Last Updated: August 16, 2017By

By Karla Dennis, E.A.

With the real estate market being better than it has been in a long time, many of you may be considering selling your real estate, doing a 1031 exchange or converting a rental to a primary residence.  Whichever decision you make, here is an outline of some of the key considerations to think about when pondering the idea.   Buying , operating and selling a rental property can have profound tax ramifications.

Rental property, if owned for longer than a year or if inherited (1), will qualify for long-term capital gains when sold. This means any gain is taxed at a maximum of 20% with one exception. The exception is recaptured depreciation which, depending upon your tax bracket, can be taxed up to 25%. When it comes time to cash in on a rental investment, there are a number of options available to the owner:

  • Outright Sale – When a rental property is sold outright, the entire gain will be taxable in the year of sale. 
  • Installment Sale – If the seller carries back a note (mortgage) for all or part of the buyer’s purchase price, the seller qualifies for installment sale treatment, which in effect spreads the taxation of the gain over the life of the note.(2)
  • Convert to Personal Use – The rental can be converted to the personal use of the taxpayer and any gain deferred until the property is ultimately sold.  
    • Tax-Deferred Exchange – A tax-deferred exchange can be used as a means of avoiding immediate taxation on the gain from a rental property by deferring the gain into a replacement property.(2) Business or Investment Use Requirement – To qualify for a Sec 1031 exchange, the properties exchanged must both be held for business or investment use. Like-Kind Requirement – The properties exchanged must be like-kind (similar in nature, but not necessarily of the same quality). Real estate must be exchanged for real estate (improved or unimproved qualifies).Caution: Sometimes real estate is held in a partnership or other entity. Generally, an entity ownership does not qualify as like-kind. Although, tenant-in-common interests (sometimes referred to as TICS), if structured properly, can. Property Acquired with Intent to Exchange – If a taxpayer acquires (or constructs) property solely for the purpose of exchanging it for like-kind property, the IRS says that the taxpayer doesn’t hold the property for productive use in a trade or business or for investment, and as to the taxpayer, the exchange doesn’t qualify for non-recognition treatment under Code Sec. 1031. Simultaneous or Delayed – The exchange can be simultaneous or delayed. If delayed, the property received in the exchange must be identified within 45 days after the property given is transferred. No matter how many properties are given up in an exchange, a taxpayer is allowed to designate a maximum of either:

      (a) Three replacement properties regardless of FMV (fair market value), or

      (b) Any number of properties, as long as the total FMV isn’t more than 200% of the total FMV of all properties given up.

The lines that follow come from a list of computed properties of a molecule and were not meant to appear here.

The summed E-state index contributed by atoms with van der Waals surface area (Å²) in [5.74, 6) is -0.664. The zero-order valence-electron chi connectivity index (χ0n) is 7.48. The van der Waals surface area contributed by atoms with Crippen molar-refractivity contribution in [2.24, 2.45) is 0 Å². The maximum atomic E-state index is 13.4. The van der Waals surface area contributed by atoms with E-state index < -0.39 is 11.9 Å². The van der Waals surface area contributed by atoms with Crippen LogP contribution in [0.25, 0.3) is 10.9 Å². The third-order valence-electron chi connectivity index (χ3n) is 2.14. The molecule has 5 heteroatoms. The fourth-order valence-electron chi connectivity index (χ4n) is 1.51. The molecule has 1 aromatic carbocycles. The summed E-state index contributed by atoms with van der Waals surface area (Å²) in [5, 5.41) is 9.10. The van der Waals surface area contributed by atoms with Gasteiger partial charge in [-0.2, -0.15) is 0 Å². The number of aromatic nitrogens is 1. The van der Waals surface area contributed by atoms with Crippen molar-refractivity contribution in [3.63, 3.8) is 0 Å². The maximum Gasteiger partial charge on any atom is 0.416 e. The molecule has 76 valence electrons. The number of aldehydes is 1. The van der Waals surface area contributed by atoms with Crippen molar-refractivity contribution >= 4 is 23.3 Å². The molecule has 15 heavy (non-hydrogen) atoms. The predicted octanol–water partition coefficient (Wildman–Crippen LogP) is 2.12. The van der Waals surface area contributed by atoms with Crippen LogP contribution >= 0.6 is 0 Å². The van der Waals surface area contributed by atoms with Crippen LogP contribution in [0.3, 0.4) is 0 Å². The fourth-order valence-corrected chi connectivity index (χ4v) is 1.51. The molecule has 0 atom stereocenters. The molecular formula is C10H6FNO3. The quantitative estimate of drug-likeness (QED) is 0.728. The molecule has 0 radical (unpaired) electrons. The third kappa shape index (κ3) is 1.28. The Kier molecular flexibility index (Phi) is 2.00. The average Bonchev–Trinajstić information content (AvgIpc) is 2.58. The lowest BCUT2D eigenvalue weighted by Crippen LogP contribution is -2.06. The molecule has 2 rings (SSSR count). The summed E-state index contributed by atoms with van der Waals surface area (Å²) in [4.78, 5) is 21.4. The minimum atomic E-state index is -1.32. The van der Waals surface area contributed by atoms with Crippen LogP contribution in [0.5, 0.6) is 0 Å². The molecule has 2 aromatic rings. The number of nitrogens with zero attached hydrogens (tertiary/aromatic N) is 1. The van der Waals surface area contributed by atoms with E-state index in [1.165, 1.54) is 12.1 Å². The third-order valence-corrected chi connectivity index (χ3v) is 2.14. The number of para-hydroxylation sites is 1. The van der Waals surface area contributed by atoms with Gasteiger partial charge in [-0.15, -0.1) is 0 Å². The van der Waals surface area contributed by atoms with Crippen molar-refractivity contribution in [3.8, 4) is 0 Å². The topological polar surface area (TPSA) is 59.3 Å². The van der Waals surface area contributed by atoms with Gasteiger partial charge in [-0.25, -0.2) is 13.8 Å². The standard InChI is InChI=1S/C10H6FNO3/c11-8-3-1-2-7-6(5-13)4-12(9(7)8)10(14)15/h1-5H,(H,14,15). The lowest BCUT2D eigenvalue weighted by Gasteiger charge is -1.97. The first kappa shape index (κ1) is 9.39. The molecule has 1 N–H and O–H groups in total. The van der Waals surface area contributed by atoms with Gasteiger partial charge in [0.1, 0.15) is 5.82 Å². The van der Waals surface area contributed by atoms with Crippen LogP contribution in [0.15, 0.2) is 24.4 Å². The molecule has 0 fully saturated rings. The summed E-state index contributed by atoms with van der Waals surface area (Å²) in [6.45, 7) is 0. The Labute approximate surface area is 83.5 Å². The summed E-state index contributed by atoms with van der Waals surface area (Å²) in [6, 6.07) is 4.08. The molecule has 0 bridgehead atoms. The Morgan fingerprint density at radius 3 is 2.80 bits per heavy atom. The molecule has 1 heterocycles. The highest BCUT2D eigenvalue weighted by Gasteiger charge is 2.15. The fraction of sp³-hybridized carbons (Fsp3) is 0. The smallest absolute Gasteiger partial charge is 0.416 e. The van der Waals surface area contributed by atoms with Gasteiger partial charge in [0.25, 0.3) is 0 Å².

If a taxpayer identifies replacement properties over these limits, he/she is treated as if none were identified. A taxpayer can, however, revoke an identification at any time before the end of the 45-day time period.

      The receipt of the new property must be completed before the EARLIER of:

      (1) 180 days after the transfer of the property given, OR
      (2) The due date (including extensions) of the return for the year in which the property given was transferred.

      Qualified Intermediary – Generally, to qualify for a delayed Sec 1031 exchange, a qualified intermediary is engaged to hold the funds from the sale until the replacement purchase is made. It is important to understand that the taxpayer cannot take possession of the proceeds from the sale and then buy another property. If that happens, the event does not qualify for exchange and is immediately taxable.

      Reverse Exchanges – It is possible to structure a reverse exchange that complies with the Section 1031 delayed exchange requirements. However, it requires that the replacement property be purchased first, by the intermediary, without the benefits of the proceeds from the property given up in the exchange. Thus, only taxpayers with the cash financial resources can accomplish reverse exchanges.

      Tax-deferred exchanges can be very tricky and should not be entered into without first analyzing the tax aspects.

Whether you decide to sale out right, defer or convert your investment to a primary residence, the key will be to have the right information to make the most strategic decision.  An ounce of planning can provide you with a great return on your investment.  If you are thinking of making a move, implement the right tax plan first by consulting with your tax professional. 

Karla Dennis, Tax Expert & Business Strategist

As seen in Forbes Magazine, Karla Dennis is an expert tax and business strategist. As an enrolled agent, Karla is licensed to represent taxpayers in all 50 states. She holds a Masters in Taxation and Business Development and is the author of two books, Tax Storm and Against the Odds.

Karla, founder of consultancy firm Karla Dennis & Associates™, has saved her clients thousands of dollars and has been featured in various media outlets such as Forbes, MSNBC, KTLA, Yahoo! Finance, and SmartMoney, marking her as the ultimate tax expert.



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